No African nation has ever competed in the Winter Olympics bobsled race, but the faith of the American women competing on team Nigeria has prepared them for the historic event.
Seun Adigun, the 31-year-old who competed in the London 2012 Olympics as a track and field athlete, started the Nigerian bobsled team in 2016 with the help of GoFundMe. In the description of the online fundraising page where 474 people helped her raise $75,000 at press time, Adigun referred to herself as a God-fearing woman.
"I am not a believer of 'coincidence' – rather a God-fearing woman who understands that blessings are bestowed upon us when we maximize opportunities and operate with a selfless heart," Adigun wrote. "My name is Seun Adigun, and I am the driver of the aspirant 2018 Winter Olympic Nigerian Women's Bobsled Team."
During the process of the Nigeria team — consisting of Ngozi Onwumere, Akuoma Omeoga and skeleton racer Simidele Adeagbo — qualifying for the Olympics, Adigun continued to glorify God for the opportunity.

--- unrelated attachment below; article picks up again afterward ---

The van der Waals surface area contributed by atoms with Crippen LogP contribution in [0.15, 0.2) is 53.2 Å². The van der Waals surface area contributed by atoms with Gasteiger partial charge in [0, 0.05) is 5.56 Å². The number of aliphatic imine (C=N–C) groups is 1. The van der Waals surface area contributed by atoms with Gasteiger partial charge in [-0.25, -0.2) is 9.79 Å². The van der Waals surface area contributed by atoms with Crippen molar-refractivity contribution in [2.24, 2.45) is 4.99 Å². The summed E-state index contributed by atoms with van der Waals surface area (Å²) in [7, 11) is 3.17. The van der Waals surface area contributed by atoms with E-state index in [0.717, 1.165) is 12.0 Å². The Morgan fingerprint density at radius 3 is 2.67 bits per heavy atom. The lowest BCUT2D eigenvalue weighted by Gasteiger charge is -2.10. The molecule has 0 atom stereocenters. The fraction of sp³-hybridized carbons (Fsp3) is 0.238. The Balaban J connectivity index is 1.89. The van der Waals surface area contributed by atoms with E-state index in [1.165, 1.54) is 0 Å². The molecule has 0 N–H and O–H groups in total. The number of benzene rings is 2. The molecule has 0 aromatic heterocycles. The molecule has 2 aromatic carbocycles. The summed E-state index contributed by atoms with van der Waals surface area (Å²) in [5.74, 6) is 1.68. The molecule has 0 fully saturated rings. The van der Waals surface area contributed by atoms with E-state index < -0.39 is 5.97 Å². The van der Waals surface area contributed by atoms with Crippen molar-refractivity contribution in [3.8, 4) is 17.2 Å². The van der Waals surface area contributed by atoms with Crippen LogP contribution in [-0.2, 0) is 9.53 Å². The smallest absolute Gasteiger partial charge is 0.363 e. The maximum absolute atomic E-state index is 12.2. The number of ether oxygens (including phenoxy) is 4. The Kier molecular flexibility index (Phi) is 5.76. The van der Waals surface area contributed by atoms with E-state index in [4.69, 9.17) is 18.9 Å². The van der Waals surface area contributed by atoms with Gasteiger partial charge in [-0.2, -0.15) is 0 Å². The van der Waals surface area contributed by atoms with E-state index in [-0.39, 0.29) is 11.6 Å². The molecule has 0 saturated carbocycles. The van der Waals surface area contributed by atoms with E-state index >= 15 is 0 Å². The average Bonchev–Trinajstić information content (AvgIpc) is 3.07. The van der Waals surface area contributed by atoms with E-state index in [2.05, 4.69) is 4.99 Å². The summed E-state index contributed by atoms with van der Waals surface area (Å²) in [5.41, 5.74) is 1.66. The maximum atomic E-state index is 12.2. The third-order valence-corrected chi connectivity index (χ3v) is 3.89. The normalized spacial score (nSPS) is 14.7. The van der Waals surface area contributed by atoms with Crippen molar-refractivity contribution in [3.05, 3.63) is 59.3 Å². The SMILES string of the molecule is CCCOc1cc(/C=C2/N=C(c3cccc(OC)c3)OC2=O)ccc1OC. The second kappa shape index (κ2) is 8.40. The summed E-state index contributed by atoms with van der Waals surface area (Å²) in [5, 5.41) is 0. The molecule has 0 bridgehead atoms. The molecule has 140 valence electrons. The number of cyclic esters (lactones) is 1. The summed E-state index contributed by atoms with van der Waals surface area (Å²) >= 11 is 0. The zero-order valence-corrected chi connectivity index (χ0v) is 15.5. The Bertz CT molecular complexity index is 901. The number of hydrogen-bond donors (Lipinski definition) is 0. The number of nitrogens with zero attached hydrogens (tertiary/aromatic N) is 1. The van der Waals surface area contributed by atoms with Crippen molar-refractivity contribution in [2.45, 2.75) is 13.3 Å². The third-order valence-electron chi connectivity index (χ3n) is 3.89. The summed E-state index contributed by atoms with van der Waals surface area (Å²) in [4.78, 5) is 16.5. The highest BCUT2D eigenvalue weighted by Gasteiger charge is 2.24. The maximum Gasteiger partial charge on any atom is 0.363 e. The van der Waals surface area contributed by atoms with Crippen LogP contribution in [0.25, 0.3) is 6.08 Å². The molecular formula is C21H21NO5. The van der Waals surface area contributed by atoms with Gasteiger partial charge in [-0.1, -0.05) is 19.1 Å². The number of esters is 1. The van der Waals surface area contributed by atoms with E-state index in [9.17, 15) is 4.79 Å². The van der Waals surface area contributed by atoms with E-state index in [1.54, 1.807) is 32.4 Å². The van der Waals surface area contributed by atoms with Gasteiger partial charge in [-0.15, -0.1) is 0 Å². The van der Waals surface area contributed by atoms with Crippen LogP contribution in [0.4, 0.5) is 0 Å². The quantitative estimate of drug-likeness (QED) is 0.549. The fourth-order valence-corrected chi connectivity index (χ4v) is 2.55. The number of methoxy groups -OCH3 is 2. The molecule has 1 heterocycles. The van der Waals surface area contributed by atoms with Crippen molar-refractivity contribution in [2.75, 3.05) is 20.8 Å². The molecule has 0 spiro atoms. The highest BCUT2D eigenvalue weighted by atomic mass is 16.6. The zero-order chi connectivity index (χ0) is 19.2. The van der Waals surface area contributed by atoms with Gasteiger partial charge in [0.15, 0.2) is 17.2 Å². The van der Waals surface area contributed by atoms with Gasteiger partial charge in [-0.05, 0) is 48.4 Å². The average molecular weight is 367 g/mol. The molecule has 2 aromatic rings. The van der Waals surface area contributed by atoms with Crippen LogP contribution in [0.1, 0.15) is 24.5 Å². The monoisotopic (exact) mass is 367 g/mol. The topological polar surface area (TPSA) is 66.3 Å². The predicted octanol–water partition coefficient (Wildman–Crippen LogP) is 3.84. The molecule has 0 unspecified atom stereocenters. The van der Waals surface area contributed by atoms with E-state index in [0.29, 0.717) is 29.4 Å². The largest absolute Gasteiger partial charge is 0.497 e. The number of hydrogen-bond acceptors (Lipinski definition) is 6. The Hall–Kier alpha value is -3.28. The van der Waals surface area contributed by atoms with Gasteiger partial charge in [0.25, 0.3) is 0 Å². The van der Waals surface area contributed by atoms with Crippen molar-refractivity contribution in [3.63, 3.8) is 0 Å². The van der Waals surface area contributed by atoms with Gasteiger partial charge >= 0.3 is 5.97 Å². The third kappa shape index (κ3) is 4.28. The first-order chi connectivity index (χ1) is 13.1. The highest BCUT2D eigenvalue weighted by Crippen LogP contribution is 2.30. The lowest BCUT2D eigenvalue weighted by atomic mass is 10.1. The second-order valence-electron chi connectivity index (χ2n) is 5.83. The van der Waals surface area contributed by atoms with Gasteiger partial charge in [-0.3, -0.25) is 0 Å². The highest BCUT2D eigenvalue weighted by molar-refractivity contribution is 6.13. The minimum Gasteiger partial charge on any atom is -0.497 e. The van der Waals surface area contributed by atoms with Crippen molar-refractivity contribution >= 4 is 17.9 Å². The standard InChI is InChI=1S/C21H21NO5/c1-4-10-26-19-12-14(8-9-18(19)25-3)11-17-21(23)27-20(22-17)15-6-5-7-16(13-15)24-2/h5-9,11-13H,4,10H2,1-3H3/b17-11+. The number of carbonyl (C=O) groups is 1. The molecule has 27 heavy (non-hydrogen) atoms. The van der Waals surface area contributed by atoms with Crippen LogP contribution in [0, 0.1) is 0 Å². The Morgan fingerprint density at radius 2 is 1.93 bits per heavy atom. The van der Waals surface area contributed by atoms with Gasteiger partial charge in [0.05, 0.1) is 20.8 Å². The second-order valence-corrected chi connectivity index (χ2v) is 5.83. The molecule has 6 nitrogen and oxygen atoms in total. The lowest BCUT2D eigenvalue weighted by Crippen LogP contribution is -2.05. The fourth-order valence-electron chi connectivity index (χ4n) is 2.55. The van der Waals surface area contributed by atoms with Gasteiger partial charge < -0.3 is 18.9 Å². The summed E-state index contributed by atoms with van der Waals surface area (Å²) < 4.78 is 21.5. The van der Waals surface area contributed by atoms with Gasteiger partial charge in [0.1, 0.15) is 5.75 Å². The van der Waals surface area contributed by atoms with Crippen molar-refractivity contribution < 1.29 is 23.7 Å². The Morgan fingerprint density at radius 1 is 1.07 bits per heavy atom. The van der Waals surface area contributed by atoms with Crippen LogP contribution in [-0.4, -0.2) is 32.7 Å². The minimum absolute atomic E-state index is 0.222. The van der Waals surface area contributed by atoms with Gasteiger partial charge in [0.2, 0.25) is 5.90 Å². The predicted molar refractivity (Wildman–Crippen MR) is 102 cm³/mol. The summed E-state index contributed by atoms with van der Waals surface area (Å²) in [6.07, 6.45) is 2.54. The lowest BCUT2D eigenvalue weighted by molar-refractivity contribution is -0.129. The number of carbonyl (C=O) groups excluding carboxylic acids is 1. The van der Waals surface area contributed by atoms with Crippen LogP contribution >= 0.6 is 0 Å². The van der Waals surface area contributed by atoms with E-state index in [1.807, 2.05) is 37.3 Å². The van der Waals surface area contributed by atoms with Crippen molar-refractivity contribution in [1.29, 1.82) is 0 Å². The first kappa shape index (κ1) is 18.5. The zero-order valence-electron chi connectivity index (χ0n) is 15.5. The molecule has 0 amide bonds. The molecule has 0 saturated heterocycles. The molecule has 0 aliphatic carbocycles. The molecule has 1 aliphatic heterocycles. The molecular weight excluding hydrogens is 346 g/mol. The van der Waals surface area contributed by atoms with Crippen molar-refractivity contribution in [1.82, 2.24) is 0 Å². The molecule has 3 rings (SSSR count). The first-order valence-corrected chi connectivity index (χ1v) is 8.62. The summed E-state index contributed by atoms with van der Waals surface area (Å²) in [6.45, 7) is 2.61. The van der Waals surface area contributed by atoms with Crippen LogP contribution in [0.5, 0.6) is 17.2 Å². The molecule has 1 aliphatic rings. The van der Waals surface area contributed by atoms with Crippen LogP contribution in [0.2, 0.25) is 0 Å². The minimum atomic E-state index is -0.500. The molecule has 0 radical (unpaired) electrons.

"With the world watching, I give praise to the most high and put [Nigeria] on my back. No one said this road would be easy, and God knows it's NOT, but I will #StayHumble & #StayHungry," she wrote on Instagram in November. "Thank you for your prayers. Thank you for your love."
The women's Bobsled competition will begin on Feb. 21. Simidele Adeagbo, a Christian who strengthened her relationship with Jesus Christ at the University of Kentucky, said she always wanted to be in the Olympics and felt God inspired her to do just that in 2015.
"In December of 2015 I read an article about the Nigerian women's bobsled team," the skeleton racer told Baptist Press. "And when I read that article, I felt like ... God was almost telling me, 'This is your chance.'"
Adigun has been vocal about her faith on her journey to the Olympics. When speaking to TMC News late last month, Adigun named faith and selflessness as important elements that helped her succeed.
The Olympic athlete said she believed God's will has allowed her to progress in her career.
"When you ride on faith, you're able to live in that element of selflessness. You're able to live in that moment of fearlessness," she said. "I don't attribute any type of individual success to myself, but more so to God's will to put me in places to allow things to flourish or opportunities to present themselves."